But it doesn't mean that at all. Jones is talking about a line on a graph for the cover of a World Meteorological Organisation report, published in 2000, which shows the results of different attempts to reconstruct temperature over the past 1,000 years. The line represents one particular attempt, using tree-ring data for temperature. The method agrees with actual measurements before about 1960, but diverges from them after that - for reasons only partly understood, discussed in the literature.
The tree-ring measure declines, but the actual temperatures after 1960 go up. They draw the line to follow the tree-ring reconstruction up to 1960 and the measured temperature after that. The notes explain that the data are "reconstructions, along with historical and long instrumental records". Not very clear perhaps, but not much of a "trick". [London Times, 12/8/09]
Scientists say emails do not undermine consensus on climate change
Distortions of illegally obtained documents from one group of scientists do not undermine overwhelming consensus. Numerous climate researchers have refuted the claim that the hacked emails in any way undermine the global consensus regarding climate change. For example, Rajendra Pachauri, chairman of the United Nations' Intergovernmental Panel on Climate Change, stated that "no individual or small group of scientists is in a position to exclude a peer-reviewed paper from an I.P.C.C. assessment," and that individuals and small groups have no ability to emphasize a result that is not consistent with a range of studies, investigations, and approaches." Gavin Schmidt, a climate scientist at NASA's Goddard Institute for Space Studies, reportedly said: "There's nothing in the e-mails that shows that global warming is a hoax. ... There's no funding by nefarious groups. There's no politics in any of these things; nobody from the [United Nations] telling people what to do. There's nothing hidden, no manipulation. It's just scientists talking about science, and they're talking relatively openly as people in private e-mails generally are freer with their thoughts than they would be in a public forum. The few quotes that are being pulled out [are out] of context. People are using language used in science and interpreting it in a completely different way." Peter Frumhoff, the director of science and policy at the Union of Concerned Scientists and an IPCC author further stated: "We should keep in mind that our understanding of climate science is based not on private correspondence, but on the rigorous accumulation, testing and synthesis of knowledge often represented in the dry and factual prose of peer-reviewed literature. The scientific community is united in calling on U.S. policymakers to recognize that emissions of heat-trapping gases must be dramatically reduced if we are to avoid the worst consequences of human-induced climate change." Anthony Leiserowitz, the director of the Yale Project on Climate Change reportedly told Reuters that "there's no smoking gun in the e-mails from what I've seen."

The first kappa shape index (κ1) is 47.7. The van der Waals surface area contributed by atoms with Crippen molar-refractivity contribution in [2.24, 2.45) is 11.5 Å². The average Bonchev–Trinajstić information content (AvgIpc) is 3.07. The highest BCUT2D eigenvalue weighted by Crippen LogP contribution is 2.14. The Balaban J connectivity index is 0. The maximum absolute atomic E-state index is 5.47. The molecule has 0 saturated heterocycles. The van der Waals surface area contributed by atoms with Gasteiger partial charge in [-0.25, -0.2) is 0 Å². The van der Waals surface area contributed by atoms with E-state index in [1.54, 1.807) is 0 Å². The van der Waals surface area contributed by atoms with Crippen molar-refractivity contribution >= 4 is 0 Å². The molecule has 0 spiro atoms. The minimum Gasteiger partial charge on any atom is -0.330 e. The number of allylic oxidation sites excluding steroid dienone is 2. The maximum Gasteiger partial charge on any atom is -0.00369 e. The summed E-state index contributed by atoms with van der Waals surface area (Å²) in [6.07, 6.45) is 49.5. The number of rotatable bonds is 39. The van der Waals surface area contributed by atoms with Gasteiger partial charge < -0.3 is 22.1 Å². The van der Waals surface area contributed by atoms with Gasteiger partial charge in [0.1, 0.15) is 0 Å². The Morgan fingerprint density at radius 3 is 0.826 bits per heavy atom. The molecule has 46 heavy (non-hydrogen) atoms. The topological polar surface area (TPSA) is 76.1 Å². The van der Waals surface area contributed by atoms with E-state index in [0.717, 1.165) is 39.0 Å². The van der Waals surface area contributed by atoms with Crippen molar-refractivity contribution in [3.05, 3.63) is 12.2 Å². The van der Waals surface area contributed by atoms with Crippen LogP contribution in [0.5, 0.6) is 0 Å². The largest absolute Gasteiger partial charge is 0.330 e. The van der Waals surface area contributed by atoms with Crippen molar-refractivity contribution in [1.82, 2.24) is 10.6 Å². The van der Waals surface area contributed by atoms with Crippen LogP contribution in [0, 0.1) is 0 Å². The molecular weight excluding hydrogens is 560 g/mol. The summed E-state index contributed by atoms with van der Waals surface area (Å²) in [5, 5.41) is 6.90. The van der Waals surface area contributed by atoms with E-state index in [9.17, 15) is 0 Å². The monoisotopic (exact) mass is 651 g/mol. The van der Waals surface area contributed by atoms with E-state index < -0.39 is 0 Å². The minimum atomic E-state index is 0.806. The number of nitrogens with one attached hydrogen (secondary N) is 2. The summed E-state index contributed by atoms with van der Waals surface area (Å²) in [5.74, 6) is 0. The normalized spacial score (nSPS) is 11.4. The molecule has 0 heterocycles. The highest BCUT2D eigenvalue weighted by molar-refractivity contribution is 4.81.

Dozier advances tired and debunked claim that global warming stopped
Dozier suggests global warming has stopped or reversed. During her report, Dozier also said that "1998 was the hottest year since recordkeeping began. But the temperature went down the next year, and it's only spiked a couple of times since."
Scientists reject claim that recent average global temperatures show warming has stopped
Short-term variation does not undermine consensus on warming. Climate experts reject the idea, advanced by Dozier, that the relatively cooler global average temperatures in several of the last 10 years are any indication that global warming is slowing or does not exist. Scientists have identified a long-term warming trend spanning several decades that is independent from the normal climate variability -- which includes relatively short-term changes in climate due to events like El Niño and La Niña -- to which they attribute cooler temperatures in some recent years.
2009 likely to be among five warmest years on record. NOAA's National Climatic Data Center stated in its October Global Analysis that "[f]or the year to date, the global combined land and ocean surface temperature of 14.7 °C (58.4 °F) tied with 2007 as the fifth-warmest January-through-October period on record." Similarly, NASA's Goddard Institute for Space Studies found that the 2009 year-to-date global temperature ranks fifth-warmest out of 130 years. The BBC also reported on November 24 that "[t]his year will be one of the top five warmest years globally since records began 150 years ago, according to figures compiled by the Met Office." The BBC further reported that "[o]ther sources say it could even be the third warmest."
AP: "Statisticians reject global cooling." In an October 26 article headlined, "AP IMPACT: Statisticians reject global cooling," the Associated Press reported: "In a blind test, the AP gave temperature data to four independent statisticians and asked them to look for trends, without telling them what the numbers represented. The experts found no true temperature declines over time." The article later added:
The AP sent expert statisticians NOAA's year-to-year ground temperature changes over 130 years and the 30 years of satellite-measured temperatures preferred by skeptics and gathered by scientists at the University of Alabama in Huntsville.
Statisticians who analyzed the data found a distinct decades-long upward trend in the numbers, but could not find a significant drop in the past 10 years in either data set. The ups and downs during the last decade repeat random variability in data as far back as 1880.
Saying there's a downward trend since 1998 is not scientifically legitimate, said David Peterson, a retired Duke University statistics professor and one of those analyzing the numbers.
Identifying a downward trend is a case of "people coming at the data with preconceived notions," said Peterson, author of the book "Why Did They Do That? An Introduction to Forensic Decision Analysis." [AP, 10/26/09]